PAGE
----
The meat from the sacrifice is used to prepare a variety of dishes for the Eid Al Adha feast, which is a major highlight of the celebrations. The feast is usually held in the afternoon, and it involves a range of traditional Moroccan dishes.

The first one is Boulfaf which is skewered and grilled lamb liver and heart wrapped in caul fat with salt and Cumin served with Tea and Homemade Bread, in the evening for dinner, they make Tkelia, and that’s a slow-cooked stomach and meat stew with garlic and tomatoes. On the second day they prepare Brain in spiced tomato sauce and garlic with eggs, for dinner they finally eat the meat, Grilled shoulder meat that is marinated in chermoula, which is a spice mix of cumin, onions, paprika, salt, pepper. The third day’s main dish is Mrouzia, Lamb tagine with raisin and fried almonds, they add a little bit of honey which makes the dish kinda sweet.

One of the most popular dishes during Eid Al Adha is the Mechoui, which is a slow-roasted lamb or goat ( Moroccan style Barbecue) served with bread and Tea (Tea, Everyday, All day) and some side dishes such us Salad, Zaalouk (Roasted Eggplants with tomato sauce, based on garlic and cumin), marinated Olives,...

The upcoming Eid Al Adha Date for 2024:

When is Eid Al Adha celebrated in Morocco?

Morocco is expected to celebrate Eid Al Adha at the end of June. Morocco uses an actual physical sighting of the moon to determine their lunar calendar.

Normally, according to the Hegira calendar, Aid Al Adha will be celebrated on 10th Dhu Al Hijjah 1445, corresponding to June 17, 2024 (Tentative Date, because it could be a day after).

Is it OK and worth visiting Morocco during Eid Al Adha?

Here are the Pros and Cons of traveling to Morocco during Eid Al Adha:

Pros:

It’s totally worth it,  you’ll be able to see a different Morocco, a Cultural experience that will stay in your mind.

Eid al-Adha is one of the joyous and most family-friendly times to visit Morocco. It's easy to see why they call it Eid El-kebir, "The Great Holiday". All meals are sumptuous and delicious. Families reunite after maybe many years, friends gather to celebrate, and big celebrations are everywhere. If you are lucky enough to spend Adha with a Moroccan family, one meal alone will be an unforgettable experience that will last a lifetime. 

With so many Moroccans spending their holidays at home with their families, Eid al-Adha can be a blessing for those looking to get away from the crowds. This is the perfect time to visit crowded beaches, national parks and nature reserves, just make sure to plan everything beforehand especially the transport (Get your tickets before the holiday)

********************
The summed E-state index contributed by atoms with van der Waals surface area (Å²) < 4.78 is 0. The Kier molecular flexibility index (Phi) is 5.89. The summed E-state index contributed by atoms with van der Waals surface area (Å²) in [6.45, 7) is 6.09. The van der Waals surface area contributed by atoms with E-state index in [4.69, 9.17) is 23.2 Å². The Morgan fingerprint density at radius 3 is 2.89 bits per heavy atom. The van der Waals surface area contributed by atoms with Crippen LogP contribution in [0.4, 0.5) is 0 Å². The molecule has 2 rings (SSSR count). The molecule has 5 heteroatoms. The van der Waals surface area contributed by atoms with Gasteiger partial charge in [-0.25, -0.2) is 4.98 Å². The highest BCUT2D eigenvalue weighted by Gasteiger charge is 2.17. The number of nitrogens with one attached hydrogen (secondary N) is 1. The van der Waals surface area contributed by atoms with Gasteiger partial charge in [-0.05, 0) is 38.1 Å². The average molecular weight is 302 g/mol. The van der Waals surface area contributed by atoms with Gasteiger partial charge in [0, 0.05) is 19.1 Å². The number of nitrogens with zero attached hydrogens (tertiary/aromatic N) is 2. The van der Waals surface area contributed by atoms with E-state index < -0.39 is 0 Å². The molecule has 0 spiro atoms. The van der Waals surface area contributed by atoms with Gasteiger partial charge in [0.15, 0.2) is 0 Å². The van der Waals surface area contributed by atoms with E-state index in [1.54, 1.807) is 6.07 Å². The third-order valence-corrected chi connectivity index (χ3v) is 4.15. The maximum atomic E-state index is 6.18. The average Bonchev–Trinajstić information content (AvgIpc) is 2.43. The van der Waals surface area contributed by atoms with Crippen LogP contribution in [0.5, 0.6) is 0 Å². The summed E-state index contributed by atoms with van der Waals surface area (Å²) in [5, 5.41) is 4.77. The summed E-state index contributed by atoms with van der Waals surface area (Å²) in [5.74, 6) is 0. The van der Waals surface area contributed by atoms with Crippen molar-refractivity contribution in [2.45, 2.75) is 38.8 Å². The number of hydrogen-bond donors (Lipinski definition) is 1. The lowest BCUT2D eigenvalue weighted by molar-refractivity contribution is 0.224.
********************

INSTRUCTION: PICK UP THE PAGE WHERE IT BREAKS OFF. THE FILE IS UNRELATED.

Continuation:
Cons:

Expect the modes of transport (Trains, Buses) to be congested and full and the traffic to be a stand still just before and after the holiday as people tend to travel and visit their families up to one week before the holiday and comeback on the last day.

During the Holiday especially on the first day everything is closed, if you’re not staying with a Moroccan family, stick to metropolitan cities, such as CasablancaFez, Marrakesh, Rabat or Tangier. In cities you’ll have the best opportunity to find restaurants and hotels open and that cater to travelers. Nowadays most of the stores don’t take long holidays like before, things are like that just for the first day, so make sure to book everything beforehand and buy your train or bus tickets beforehands. As everything seem to be shutdown, you can have a Hammam (Moroccan Spa) in the Riad or Hotel you’re staying in, plan your dinners in advance

Most shops, cafes and restaurants are closed for at least the morning and some for a day or two. But keep in mind that most locals enjoy lamb feasts. As many restaurants are closed, it is advisable to book a dinner at the riad for the first night of your holiday. Jemaa el Fna stalls are basically closed for two weeks after Eid celebrations as butchers and fishermen take a break while lamb is consumed in local households.

Overall, Eid Al Adha is a time for joy, generosity, and community spirit in Morocco. Whether it's through sharing a meal with loved ones, giving to those in need, or reflecting on the teachings of Islam, this holiday holds great significance for Moroccans of all ages and backgrounds. You can come to Morocco and live the experience yourself, it is worth the try, and try the different delicious dishes made during the period of this specific holiday.